two large pine trees perched at the cliff's edge. This area stuck out a bit
from the rest of the island, thus the name, Preservation Point, and it overlooked
colorful, banded cliffs to the south and an open expanse of water as far as
the eye could see to the west and the north. And, strung between the two trees
was Gabe's hammock. I have never seen a finer sleeping location in all my
years of hiking. It was spectacular!
While lunch (fettuccini and chicken) was cooking we finished setting up our
tents and gathered a hefty pile of wood which would fuel a campfire this evening
after the sun had set. Our water supply was all but gone after cleaning up
from lunch. With no water available at or around camp, Ken volunteered to
walk over to the beach which was east of our campsite. He said he would see
how far away it was, whether it was nice enough to hang out at and then report
back to us. If it was fairly close then we would all head over to the beach
to filter water and partake in another relaxing afternoon at the lakeshore.
Ken disappeared down the West Rim Trail, Gabe went to test out his hammock
and fell asleep, and Derek and I cleaned up the camp
area and enjoyed some good conversation. Ken returned about an hour later
with good and bad news. The good news -- the beach was phenomenal and currently
was baking in brilliant sunshine. The bad news -- it was probably over a mile
away and none of us were prepared to make a two-plus mile round trip for water.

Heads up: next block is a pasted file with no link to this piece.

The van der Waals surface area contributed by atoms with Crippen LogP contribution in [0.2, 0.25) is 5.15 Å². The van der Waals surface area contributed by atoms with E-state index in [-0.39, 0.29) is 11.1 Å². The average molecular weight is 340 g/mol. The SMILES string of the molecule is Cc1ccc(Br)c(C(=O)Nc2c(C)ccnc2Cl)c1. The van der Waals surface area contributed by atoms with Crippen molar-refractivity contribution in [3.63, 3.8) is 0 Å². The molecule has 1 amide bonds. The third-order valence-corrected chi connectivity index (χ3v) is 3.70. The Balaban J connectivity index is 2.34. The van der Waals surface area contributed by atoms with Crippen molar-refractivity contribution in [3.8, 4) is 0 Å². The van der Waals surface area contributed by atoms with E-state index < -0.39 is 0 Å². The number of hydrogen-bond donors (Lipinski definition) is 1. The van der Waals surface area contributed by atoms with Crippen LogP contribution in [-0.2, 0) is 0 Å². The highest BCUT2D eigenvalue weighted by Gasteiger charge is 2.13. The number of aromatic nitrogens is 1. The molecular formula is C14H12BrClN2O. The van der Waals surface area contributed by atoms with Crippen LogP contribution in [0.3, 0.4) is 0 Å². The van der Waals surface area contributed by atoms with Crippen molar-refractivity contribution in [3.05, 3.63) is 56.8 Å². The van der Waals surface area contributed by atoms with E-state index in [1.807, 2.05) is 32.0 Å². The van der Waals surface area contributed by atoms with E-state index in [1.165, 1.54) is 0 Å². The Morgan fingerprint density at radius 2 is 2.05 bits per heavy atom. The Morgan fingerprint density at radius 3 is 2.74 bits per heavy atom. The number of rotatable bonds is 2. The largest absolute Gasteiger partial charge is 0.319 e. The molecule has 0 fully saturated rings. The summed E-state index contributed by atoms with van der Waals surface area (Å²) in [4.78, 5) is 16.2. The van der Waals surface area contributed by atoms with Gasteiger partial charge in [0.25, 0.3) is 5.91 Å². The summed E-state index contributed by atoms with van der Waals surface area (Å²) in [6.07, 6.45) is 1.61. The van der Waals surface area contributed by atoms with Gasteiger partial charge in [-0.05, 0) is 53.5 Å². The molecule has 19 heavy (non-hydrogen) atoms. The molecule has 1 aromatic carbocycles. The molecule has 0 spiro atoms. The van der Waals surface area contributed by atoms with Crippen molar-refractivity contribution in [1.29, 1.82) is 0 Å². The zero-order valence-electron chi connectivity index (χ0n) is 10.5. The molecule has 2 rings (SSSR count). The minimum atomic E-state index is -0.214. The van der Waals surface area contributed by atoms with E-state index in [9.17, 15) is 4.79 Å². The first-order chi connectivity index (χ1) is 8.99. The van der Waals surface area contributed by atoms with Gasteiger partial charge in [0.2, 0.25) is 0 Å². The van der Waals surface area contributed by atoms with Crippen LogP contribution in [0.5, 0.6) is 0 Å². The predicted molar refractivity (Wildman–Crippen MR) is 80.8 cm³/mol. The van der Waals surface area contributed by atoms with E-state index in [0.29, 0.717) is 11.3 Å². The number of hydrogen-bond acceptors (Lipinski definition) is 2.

Ken and I volunteered to hike the couple tenths of a mile back to the bridge
and filter enough water to fill everyone's containers in exchange for the
use of Gabe's much more efficient (4:1 ratio) water filter. We walked back
to the bridge, made our way back down to the small stream, filled seven containers
and were back at Preservation Point in no time at all. Now, all that was left
to do was relax and enjoy our surroundings.
For the rest of the afternoon we checked out the areas toward the point north
of us and explored a nearby rock and sand outcrop which could only be reached
by very carefully climbing down a rather steep, dicey, loose sand slope.
Looking back, it was probably not the wisest thing to do because one wrong
move would have resulted in a long plunge off the sheer cliff
to the water far below, but the adrenaline rush was fun, nonetheless. We also
sat on the wooden benches at the point and talked about the trip's progress
thus far as we worked our way through a bottle of Leelanau Cellars Great
wine that Ken had packed in. The lake was a bit more restless today,
especially here on the north side of the island - no whitecaps, but steady
rollers that made a lot of noise as they met the shoreline far below. Over
the years, wave action had eroded some large depressions in the base of the
soft sandstone cliffs, so periodically we would hear deeper, bass-like concussions
as the water was forced into those mini "sea caves". The concussions,
surprisingly, were strong enough for us to feel if we were sitting or lying